There are many books on Salesforce and Force.com, including many books published by Salesforce itself, but what almost all of them have in common is that they are written by in-house developers and consultants. As far as I know there are just two books in existence written by developers who have shipped major managed packages on the AppExchange and this is one of them (mine is the other). Andrew Fawcett is CTO at FinancialForce, and he may know more than anyone in the world on what it takes to ship a Force.com application (myself included) – so if you’re even thinking about doing that, you’d be a fool not to buy this book and study it carefully. It’s full of the kinds of hints, tricks and suggestions that you won’t find anywhere else (including the books published by Salesforce – most of their authors haven’t shipped managed packages either).
And it’s a great complement for Advanced Apex Programming – you’ll find there is little overlap between them.
Perhaps the most surprising change for Winter ’14 is the elimination of script limits, to be replaced with a single CPU time limit for each transaction.
This is an extraordinary change, and it’s worth taking a few minutes to explore the consequence, both long term and short term, of this decision. Keep in mind, that what follows are my preliminary thoughts – I’m still somewhat in a state of shock 🙂
In the immediate future, I don’t expect this change to have any impact. I believe SFDC when they say they’ve analyzed the situation and that no current code will exceed the CPU time limits.
To understand the long term impacts, let’s consider the real meaning of this change.
- First, managed packages will no longer have their own set of script limits, or their own CPU time – CPU time will be shared among all managed packages interacting with a transaction and code native to the organization.
- Second, my understanding is that time spent within Salesforce code counts as CPU time. Up until now, script limits only impact your code – a long running built-in operation such as a sort or RegEx would only count as a single script line.
This will obviously have an immediate impact on how one might code for efficiency. Your code can be more verbose – there will be less need to build complex conditional statements that are barely readable in order to cram everything into one line of code. Not having to trade-off readability for efficiency will be very nice.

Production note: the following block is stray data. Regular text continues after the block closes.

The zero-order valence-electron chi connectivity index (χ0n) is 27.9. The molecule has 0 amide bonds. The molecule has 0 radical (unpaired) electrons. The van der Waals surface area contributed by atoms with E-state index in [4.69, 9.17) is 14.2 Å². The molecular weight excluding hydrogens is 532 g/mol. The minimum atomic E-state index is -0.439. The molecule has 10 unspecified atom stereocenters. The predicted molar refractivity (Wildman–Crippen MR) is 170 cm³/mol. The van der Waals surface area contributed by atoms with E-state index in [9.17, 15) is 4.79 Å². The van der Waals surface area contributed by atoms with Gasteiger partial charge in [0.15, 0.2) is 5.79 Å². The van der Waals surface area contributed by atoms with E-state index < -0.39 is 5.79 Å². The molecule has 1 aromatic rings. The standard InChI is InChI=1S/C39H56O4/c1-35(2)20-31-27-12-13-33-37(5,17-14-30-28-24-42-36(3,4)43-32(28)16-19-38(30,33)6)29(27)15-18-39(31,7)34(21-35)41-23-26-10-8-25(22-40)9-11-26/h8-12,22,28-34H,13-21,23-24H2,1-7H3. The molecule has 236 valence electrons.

For the first time Apex developers will need to care about the efficiency of the built-in Apex class code. This will be a whole new topic for discussion, as the community gradually discovers which classes and methods are good, and which should be avoided, and when.
The real question comes down to what happens going forward – say, six to twelve months from now. Without the script limits, the pressure to optimize code will be reduced, and I’m sure we’ll see code appear on orgs that would never have survived in the current system.
As an ISV partner, this brings up an interesting question. What happens when some of that bad code, either on an org or in another package, uses up most of the CPU time, and when it becomes time for my package to run, limits are exceeded? Running a debug log with profile information should presumably allow identification of the greedy piece of code, but how many sys admins will take the time or trouble to actually figure this out? It’s so much easier to blame a package – possibly the one unfortunate enough to have tipped the CPU limit. As this occurs more and more often, one can envision a case where customers gradually lose trust in applications in general, never knowing if one can be safely run. Ultimately this could impact trust in the platform overall.
Arguments that the proposed CPU time limits are generous (and they are are), don’t (so far) address the well known fact that software inevitably expands to use available CPU time (often because it’s expensive to optimize code and therefore often not done unless it’s necessary).
There seem to me three possibilities going forward.
- There is a real commitment within SFDC to build infrastructure to support inefficient code, so the performance will increase faster than the spread of inefficient code. (And don’t try to convince me that people won’t write inefficient code ).
- The amount of headroom in the current CPU limits really is so great that it pretty much takes an infinite loop to exceed it. (I’m sure I won’t be the only one experimenting with this in days and weeks to come).